MP says ‘China has Tenzin Delek Rinpoche’s blood on its hands’

[Tibet Society press release: 13 July 2015] Tibet Society is greatly saddened and outraged by the news of the death of Tenzin Delek Rinpoche who died in a Chinese prison on 12 July [1]. Tibet Society condemns the Chinese government for not releasing Tenzin Delek Rinpoche on medical parole after an application was submitted by his family in 2014 and subsequent requests were made by numerous governments, including the UK during the April UK-China Human Rights Dialogue [2].

“The death of Tenzin Delek Rinpoche exposes the true nature of the Chinese government’s attitude towards Tibet,” said Fabian Hamilton MP, chair of the All Party Parliamentary Group for Tibet. Mr Hamilton, who raised Tenzin Delek Rinpoche’s case during a parliamentary debate on 18 June 2015 [3], added, “China has disregarded the concerns of the international community over Tenzin Delek Rinpoche, flouted universally-accepted norms on legal processes during his case and refused medical parole despite his serious illness. Now China has his blood on its hands.”

Philippa Carrick, CEO of Tibet Society said, “Tenzin Delek Rinpoche was an influential community leader whom the Communist Party could not control. Rather than work with him to bring progress and raise standards within local society, the authorities framed him for a crime he did not commit and then left him to die in prison. To China, enforcing its oppressive ideology and silencing the Tibetan population is of greater concern than human rights or individual lives.”

Tenzin Delek RinpocheA much respected and popular Tibetan community leader, Tenzin Delek Rinpoche had been serving a life prison sentence. Arrested in 2002 on false charges, he was initially sentenced to death after a trial that Human Rights Watch described as, “procedurally flawed”. In 2002, his sentence was commuted to life imprisonment. He was known to be in seriously ill health for a number of years, with a heart condition and high blood pressure. Despite numerous international requests for medical parole over the last 18 months, the Chinese government failed to respond, with tragic consequences.

Tenzin Delek Rinpoche died on 12 July 2015 in Chuandong prison in Sichuan province. His family were informed of the 65 year-old’s worsening condition but arrived after he had died. According to Radio Free Asia, the authorities have not released Tenzin Delek Rinpoche’s body to his family.

Tibet Society calls on the Chinese government to officially confirm the death in prison of Tenzin Delek Rinpoche and release his body to his family to allow traditional funeral rites. Tibet Society also demands that the Chinese government conducts an official enquiry into Tenzin Delek’s death and make the findings public.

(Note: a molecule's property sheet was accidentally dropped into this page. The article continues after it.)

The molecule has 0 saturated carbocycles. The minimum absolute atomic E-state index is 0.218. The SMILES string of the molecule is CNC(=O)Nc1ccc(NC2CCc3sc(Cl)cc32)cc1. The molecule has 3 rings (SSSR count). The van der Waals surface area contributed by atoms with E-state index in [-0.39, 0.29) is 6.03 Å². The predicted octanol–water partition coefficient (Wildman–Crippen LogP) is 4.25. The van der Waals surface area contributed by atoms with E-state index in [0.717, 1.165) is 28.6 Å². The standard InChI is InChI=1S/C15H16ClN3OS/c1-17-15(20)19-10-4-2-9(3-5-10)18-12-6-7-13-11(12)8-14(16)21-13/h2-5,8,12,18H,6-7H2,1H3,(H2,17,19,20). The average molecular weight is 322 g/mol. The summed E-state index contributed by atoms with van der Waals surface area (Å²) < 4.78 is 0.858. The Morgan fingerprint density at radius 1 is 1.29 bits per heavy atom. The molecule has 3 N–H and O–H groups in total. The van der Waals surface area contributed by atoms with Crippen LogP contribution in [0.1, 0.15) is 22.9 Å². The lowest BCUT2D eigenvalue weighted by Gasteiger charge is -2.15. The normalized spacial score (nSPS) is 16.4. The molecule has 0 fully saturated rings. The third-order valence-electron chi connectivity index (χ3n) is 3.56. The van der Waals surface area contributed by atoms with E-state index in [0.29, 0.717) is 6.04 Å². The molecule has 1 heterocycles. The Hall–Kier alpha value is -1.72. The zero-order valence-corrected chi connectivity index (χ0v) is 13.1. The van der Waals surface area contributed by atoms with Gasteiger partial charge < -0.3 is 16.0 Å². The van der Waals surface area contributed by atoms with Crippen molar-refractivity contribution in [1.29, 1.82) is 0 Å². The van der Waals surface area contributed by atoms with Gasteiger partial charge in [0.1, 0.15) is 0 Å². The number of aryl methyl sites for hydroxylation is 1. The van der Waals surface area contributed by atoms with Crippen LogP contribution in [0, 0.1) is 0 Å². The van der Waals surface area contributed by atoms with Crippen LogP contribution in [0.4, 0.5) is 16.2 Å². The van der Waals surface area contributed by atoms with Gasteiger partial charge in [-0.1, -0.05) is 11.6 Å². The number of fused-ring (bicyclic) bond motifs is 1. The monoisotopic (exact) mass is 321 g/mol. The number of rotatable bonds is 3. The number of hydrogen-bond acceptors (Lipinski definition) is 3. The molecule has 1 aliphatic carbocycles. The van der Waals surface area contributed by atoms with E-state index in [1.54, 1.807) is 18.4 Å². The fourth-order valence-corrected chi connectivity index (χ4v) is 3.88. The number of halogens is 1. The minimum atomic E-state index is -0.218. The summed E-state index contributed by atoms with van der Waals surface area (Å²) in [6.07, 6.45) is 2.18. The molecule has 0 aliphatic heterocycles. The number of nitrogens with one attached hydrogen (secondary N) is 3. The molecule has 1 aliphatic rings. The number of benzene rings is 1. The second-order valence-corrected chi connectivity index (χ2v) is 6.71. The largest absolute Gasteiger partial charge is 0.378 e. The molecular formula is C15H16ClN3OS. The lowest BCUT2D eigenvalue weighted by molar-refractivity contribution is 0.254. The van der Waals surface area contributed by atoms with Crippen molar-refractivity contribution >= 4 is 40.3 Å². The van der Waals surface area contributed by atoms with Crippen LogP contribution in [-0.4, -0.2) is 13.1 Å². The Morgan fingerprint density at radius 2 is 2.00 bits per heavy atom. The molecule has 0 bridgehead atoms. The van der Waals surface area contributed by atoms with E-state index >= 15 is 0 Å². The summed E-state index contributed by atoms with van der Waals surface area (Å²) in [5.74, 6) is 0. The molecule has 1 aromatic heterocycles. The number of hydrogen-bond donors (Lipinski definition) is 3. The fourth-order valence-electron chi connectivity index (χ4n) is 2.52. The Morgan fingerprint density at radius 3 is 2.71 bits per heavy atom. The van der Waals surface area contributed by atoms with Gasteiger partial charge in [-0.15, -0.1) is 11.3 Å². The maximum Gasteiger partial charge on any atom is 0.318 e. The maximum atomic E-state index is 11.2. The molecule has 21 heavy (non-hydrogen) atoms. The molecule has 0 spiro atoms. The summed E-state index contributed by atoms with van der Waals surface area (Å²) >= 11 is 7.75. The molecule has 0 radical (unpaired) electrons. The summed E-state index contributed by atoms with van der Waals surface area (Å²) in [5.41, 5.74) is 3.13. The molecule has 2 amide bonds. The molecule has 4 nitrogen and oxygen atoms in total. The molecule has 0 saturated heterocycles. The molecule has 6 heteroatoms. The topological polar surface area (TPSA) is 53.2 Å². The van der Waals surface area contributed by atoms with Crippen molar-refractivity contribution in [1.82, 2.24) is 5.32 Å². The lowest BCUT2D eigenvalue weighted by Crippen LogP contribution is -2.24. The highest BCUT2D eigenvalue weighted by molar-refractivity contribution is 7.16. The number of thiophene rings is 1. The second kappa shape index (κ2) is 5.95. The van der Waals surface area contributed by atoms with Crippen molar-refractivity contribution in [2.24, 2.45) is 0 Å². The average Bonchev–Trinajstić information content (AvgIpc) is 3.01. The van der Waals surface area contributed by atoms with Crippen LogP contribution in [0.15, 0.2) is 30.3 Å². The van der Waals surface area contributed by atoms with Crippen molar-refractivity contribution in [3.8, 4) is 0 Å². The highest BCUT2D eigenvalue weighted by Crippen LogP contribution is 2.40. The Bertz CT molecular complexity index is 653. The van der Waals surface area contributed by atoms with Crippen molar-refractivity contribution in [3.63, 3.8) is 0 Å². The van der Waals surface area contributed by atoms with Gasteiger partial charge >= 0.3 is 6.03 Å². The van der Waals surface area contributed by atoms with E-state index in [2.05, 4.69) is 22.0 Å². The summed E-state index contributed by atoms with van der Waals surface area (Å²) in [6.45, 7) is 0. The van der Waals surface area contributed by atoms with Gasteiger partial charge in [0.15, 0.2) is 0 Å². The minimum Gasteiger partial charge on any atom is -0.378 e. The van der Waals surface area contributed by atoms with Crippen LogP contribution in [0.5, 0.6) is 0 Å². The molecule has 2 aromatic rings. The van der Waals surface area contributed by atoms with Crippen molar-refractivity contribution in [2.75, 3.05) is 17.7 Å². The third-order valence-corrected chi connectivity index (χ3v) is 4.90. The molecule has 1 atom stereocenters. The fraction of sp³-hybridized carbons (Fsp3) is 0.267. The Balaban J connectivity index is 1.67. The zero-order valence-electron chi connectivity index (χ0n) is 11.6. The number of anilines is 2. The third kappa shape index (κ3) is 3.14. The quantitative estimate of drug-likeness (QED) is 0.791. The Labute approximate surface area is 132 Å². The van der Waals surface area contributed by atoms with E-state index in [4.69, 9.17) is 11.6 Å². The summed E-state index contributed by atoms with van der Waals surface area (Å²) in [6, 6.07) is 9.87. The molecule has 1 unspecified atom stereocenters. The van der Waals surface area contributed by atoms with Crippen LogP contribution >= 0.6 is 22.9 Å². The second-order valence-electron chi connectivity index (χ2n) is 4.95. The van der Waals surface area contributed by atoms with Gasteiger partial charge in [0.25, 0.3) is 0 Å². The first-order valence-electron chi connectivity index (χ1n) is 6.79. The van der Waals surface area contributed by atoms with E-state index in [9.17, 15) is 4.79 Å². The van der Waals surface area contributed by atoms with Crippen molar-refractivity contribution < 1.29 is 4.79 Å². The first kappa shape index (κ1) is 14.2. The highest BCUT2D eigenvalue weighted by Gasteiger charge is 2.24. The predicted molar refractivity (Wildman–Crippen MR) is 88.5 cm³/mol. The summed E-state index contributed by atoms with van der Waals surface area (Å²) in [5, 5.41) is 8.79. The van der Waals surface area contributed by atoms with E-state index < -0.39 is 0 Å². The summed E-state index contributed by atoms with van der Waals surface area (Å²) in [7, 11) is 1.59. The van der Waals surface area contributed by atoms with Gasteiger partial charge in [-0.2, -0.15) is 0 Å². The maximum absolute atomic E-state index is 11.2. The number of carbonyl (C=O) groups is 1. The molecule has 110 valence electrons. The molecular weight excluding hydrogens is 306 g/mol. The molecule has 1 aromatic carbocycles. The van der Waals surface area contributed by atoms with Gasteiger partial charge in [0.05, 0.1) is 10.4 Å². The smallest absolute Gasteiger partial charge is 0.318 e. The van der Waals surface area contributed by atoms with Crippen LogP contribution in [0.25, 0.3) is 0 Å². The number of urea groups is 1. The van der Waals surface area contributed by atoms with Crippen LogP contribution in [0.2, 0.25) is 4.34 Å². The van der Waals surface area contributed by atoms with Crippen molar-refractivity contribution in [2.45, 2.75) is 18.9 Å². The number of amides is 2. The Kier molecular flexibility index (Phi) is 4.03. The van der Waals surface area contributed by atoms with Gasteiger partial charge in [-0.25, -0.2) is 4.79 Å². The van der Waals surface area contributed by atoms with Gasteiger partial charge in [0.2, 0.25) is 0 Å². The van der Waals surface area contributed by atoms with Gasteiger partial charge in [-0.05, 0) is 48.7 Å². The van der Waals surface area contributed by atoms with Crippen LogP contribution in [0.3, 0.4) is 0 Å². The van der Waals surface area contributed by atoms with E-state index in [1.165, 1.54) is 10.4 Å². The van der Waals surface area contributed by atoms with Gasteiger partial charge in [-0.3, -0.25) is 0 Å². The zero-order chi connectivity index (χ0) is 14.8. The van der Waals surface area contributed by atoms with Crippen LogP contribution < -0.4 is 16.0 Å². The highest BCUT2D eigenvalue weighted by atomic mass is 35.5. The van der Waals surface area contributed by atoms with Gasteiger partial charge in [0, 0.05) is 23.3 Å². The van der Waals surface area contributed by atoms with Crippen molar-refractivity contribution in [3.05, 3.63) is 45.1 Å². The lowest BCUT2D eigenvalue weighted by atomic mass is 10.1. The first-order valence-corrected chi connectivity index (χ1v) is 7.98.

Tibet Society has passed on the information to the UK Foreign Office and requested a statement from the UK government condemning the death.

Philippa Carrick, CEO Tibet Society:; 020 7923 0021; 07941 105 485

Tenzin Delek Rinpoche[1] Background information on Tenzin Delek Rinpoche’s case
Tenzin Delek RinpocheTenzin Delek Rinpoche was serving a life sentence on false charges of causing explosions. The only evidence presented at his trial was extracted by torture. He was arrested on 3 April 2002 and sentenced to death with a two-year reprieve on 2 December 2002. On 26 January 2003, at the appeal hearing, the sentence was upheld and his colleague, Lobsang Dhondup who had been sentenced to death with no reprieve was executed. In 2005, Tenzin Delek Rinpoche’s sentence was commuted to life imprisonment.

Tenzin Delek Rinpoche consistently protested his innocence. Whilst waiting for the appeal hearing in 2003, he said, “I am completely innocent… I have always said we should not raise our hand at others. It is sinful… I have neither distributed letters or pamphlets nor planted bombs secretly. I have never even thought of such things, and I have no intention to hurt others.”

Tenzin Delek suffered from poor health since his arrest, which was exacerbated by the torture and beatings he received whilst in detention. He suffered from a serious heart condition, high blood pressure, dizziness and problems with his feet. In April 2014, he was known to be in very ill-health and had not been receiving medication or allowed proper medical treatment. During a rare visit, a doctor said he believed Tenzin Delek Rinpoche needed surgery for his heart condition.

Tenzin Delek Rinpoche was eligible for medical parole under Chinese law, being chronically unwell and having served at least seven years of his sentence. An official application for medical parole was made by Tenzin Delek’s family in 2014. The authorities never responded to the application and denied his family visitation rights.

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[2] On 18 June 2015, during a parliamentary debate on Tibet, Hugo Swire, the Minister of State for the Foreign and Commonwealth Office, said “Many hon. Members… mentioned Tenzin Delek Rinpoche, who was discussed during the human rights dialogue in April and who continues to suffer from ill health in detention. We again urge the Chinese authorities to ensure that, while detained, all such people have access to adequate medical care or, in severe cases such as Tenzin’s, are released on medical parole.”
Hansard: (col 180WH)

[3] During the 18 June 2015 parliamentary debate on Tibet, Fabian Hamilton MP said, “We should also be aware of the case of Tenzin Delek Rinpoche, which I have raised with the Minister before. He was sentenced to death for alleged involvement in a bomb plot, for which there was no evidence. His sentence was later commuted to life in jail. He has served seven years and is believed to be in dangerously poor health. I urge Her Majesty’s Government to call for immediate medical parole for him.”
Hansard: (col 169WH)

Read Tibet Society’s report (13 July): Tenzin Delek Rinpoche dies in Chinese prison